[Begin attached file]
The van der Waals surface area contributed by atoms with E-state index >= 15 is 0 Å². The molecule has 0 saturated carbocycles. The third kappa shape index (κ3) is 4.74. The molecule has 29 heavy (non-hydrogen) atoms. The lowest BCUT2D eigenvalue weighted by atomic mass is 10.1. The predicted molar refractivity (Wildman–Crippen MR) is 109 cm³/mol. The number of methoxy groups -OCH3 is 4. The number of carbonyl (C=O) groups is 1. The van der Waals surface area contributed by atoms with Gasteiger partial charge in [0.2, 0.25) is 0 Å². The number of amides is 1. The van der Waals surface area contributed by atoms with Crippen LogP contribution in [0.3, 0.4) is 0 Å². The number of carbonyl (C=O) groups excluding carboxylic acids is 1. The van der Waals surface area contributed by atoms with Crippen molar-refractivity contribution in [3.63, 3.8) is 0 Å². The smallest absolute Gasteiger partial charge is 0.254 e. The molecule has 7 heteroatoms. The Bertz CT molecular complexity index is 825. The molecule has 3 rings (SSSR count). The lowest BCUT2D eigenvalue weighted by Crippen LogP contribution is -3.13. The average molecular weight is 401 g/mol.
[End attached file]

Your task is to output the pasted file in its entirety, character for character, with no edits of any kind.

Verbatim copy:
The van der Waals surface area contributed by atoms with E-state index >= 15 is 0 Å². The molecule has 0 saturated carbocycles. The third kappa shape index (κ3) is 4.74. The molecule has 29 heavy (non-hydrogen) atoms. The lowest BCUT2D eigenvalue weighted by atomic mass is 10.1. The predicted molar refractivity (Wildman–Crippen MR) is 109 cm³/mol. The number of methoxy groups -OCH3 is 4. The number of carbonyl (C=O) groups is 1. The van der Waals surface area contributed by atoms with Gasteiger partial charge in [0.2, 0.25) is 0 Å². The number of amides is 1. The van der Waals surface area contributed by atoms with Crippen LogP contribution in [0.3, 0.4) is 0 Å². The number of carbonyl (C=O) groups excluding carboxylic acids is 1. The van der Waals surface area contributed by atoms with Crippen molar-refractivity contribution in [3.63, 3.8) is 0 Å². The smallest absolute Gasteiger partial charge is 0.254 e. The molecule has 7 heteroatoms. The Bertz CT molecular complexity index is 825. The molecule has 3 rings (SSSR count). The lowest BCUT2D eigenvalue weighted by Crippen LogP contribution is -3.13. The average molecular weight is 401 g/mol.